The Cons of Buying an E85 Ethanol Vehicle
In the expense category, E85 ethanol users need to buy more fuel and fill up more often than they would using 100 percent gasoline. That's because E85 ethanol fuel contains less combustible energy as gasoline per unit of volume.
Overall, using E85 reduces fuel economy by about 20 percent. In other words, a tank of E85 ethanol will take you only about 80 percent as far as a tank of conventional gasoline. Running on conventional gas, the V6 Chevy Impala, for example, is rated at 21 mpg city/31 highway. Running on E85, the same Impala is rated at 15 mpg city/22 highway.
Not only will you consume more fuel using E85 ethanol, you may pay more per gallon. Rising demand, limited supply, and extra costs associated with the transportation of E85 all play a role in its pump price. The EPA in November listed the average price for a gallon of E85 ethanol nationally at $2.41, compared to $2.23 per gallon for regular-grade gasoline. However, some Midwest service stations were pricing E85 ethanol as much as 30 cents per gallon below regular-grade gas.
General Motors used the 2007 Chevrolet Avalanche to launch its
"Live Green, Go Yellow" E85 campaign.
Convenience is an issue, too. It may be difficult to find a gas station that carries E85. Fewer than 1000 of the nation's 180,000 gas stations have E85 pumps, and most of those stations are in Midwest corn belt states. As of November 2006, Minnesota had the most E85 fuel sites, 300. Illinois had 132, Missouri 63, Iowa 56, and South Dakota 50. Most states had fewer than a dozen. Alaska, Delaware, Hawaii, Maine, New Hampshire, New Jersey, Rhode Island, and Vermont had none.
A list of stations that carry E85 ethanol can be found at E85refueling.com. And if you drive a GM flex-fuel vehicle equipped with the OnStar assistance system, the OnStar advisor can direct you to the nearest E85 refueling station.
Choice is a hallmark of today's automotive landscape, but that's not necessarily so for E85 ethanol vehicle shoppers. The list of flex-fuel vehicles includes such popular models as the Impala and Chevy Tahoe, Ford F-150 pickup, and Jeep Grand Cherokee. But it does not include two vehicle classes gaining favor with fuel economy-conscious buyers: subcompact and compact cars.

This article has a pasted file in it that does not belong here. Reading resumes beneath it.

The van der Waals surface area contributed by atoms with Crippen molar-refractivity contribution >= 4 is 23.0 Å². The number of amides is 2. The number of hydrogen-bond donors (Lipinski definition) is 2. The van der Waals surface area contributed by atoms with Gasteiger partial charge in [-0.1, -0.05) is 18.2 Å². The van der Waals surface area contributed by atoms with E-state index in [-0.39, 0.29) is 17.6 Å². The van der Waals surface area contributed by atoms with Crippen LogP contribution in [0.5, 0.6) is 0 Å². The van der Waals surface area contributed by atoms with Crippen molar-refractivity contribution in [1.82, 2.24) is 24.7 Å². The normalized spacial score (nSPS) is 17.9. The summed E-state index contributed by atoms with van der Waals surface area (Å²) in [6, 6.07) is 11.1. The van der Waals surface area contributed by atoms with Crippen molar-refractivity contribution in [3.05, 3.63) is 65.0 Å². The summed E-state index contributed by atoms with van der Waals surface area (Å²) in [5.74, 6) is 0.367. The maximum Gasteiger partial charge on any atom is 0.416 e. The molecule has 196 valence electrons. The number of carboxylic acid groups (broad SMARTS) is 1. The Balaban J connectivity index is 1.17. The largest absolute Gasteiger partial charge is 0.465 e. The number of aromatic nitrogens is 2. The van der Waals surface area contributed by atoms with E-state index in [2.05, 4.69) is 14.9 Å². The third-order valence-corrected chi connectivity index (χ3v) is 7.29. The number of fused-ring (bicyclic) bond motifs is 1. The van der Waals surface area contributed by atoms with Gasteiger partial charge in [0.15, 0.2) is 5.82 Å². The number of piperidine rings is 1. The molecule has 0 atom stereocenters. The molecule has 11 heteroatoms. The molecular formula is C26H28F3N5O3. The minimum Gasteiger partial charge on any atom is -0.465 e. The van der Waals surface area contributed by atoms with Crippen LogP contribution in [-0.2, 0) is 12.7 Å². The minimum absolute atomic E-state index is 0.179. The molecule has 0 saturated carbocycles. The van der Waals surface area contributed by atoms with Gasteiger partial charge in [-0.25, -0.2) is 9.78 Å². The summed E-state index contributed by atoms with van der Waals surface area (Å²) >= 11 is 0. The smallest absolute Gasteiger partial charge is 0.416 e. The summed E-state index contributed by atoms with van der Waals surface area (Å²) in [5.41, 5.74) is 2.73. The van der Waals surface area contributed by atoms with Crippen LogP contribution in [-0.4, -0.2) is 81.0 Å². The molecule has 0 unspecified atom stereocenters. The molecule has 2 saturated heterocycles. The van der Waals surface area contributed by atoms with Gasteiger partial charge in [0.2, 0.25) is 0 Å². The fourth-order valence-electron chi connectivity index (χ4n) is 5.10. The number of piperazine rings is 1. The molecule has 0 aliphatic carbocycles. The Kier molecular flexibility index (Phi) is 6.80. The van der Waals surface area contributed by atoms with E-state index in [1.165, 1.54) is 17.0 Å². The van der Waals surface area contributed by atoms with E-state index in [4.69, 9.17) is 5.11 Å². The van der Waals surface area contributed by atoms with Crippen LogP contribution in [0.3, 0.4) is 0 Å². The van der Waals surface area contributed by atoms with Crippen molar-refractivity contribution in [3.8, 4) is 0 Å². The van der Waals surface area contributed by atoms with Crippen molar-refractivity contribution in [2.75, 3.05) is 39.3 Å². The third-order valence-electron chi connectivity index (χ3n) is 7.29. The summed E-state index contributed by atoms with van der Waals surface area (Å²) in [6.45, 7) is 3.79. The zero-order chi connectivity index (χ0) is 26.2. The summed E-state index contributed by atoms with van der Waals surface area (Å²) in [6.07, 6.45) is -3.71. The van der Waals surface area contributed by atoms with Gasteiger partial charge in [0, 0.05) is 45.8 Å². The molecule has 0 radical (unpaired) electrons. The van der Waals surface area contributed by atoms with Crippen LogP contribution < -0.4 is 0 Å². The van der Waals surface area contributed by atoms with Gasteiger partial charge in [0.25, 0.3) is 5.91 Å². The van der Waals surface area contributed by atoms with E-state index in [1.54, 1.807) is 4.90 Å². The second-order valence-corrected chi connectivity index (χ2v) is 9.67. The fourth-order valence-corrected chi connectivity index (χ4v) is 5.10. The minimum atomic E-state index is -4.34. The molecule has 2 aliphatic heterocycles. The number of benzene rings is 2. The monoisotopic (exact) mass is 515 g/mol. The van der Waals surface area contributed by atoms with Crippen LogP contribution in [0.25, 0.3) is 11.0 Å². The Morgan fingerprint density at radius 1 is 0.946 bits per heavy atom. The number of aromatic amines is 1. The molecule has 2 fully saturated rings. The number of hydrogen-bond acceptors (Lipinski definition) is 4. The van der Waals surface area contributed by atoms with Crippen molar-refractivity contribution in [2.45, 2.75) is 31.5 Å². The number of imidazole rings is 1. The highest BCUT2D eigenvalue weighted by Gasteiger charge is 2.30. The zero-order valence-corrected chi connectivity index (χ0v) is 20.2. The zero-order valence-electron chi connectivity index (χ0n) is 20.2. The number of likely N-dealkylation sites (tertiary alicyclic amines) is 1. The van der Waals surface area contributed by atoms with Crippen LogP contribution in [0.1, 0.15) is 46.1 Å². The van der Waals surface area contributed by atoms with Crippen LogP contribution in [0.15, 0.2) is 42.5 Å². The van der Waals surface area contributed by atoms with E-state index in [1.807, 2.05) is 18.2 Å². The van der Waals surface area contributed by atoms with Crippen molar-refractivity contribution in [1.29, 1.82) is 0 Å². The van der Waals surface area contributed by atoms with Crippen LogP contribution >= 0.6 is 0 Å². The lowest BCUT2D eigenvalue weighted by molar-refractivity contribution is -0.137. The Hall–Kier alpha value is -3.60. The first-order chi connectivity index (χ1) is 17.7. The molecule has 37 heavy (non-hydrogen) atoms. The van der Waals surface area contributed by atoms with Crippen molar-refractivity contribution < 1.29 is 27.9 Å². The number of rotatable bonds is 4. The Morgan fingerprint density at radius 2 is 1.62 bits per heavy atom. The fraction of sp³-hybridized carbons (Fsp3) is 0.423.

The automakers have decided, for now, to concentrate their E85 ethanol flex-fuel programs on larger vehicles, which are less fuel-efficient to begin with than small ones. Their strategy holds that the E85 ethanol campaign is designed to reduce America's consumption of gasoline, so the greatest good comes from using E85 ethanol in the vehicles that burn the most gasoline.
"It's all about reducing the amount of petroleum that vehicles use," said Dave Barthmus, GM's spokesman for environmental and energy matters. He said GM's calculations show that over 15,000 miles, "a small [gas/electric] hybrid car" will consume 120 more gallons of gas than an E85 ethanol flex-fuel Tahoe full-size SUV with a V8 engine.
Barthmus said GM acknowledges some of the disadvantages of flex-fuel vehicles, such as less range per tank of fuel than on 100 percent gasoline. "We're trying to be as up front about that as possible," he said. However, he added, GM is optimistic that increased production of ethanol would lower E85 pump prices, and that more refueling stations would come on line to address the issue of convenience. Still, he acknowledged, using E85 ethanol fuel may be "more [an expression of] altruism than economic sense."
For some people, altruism may be incentive enough. Whatever your motivation, the next page has a comprehensive look at your 2007 E85 ethanol flex-fuel vehicle choices.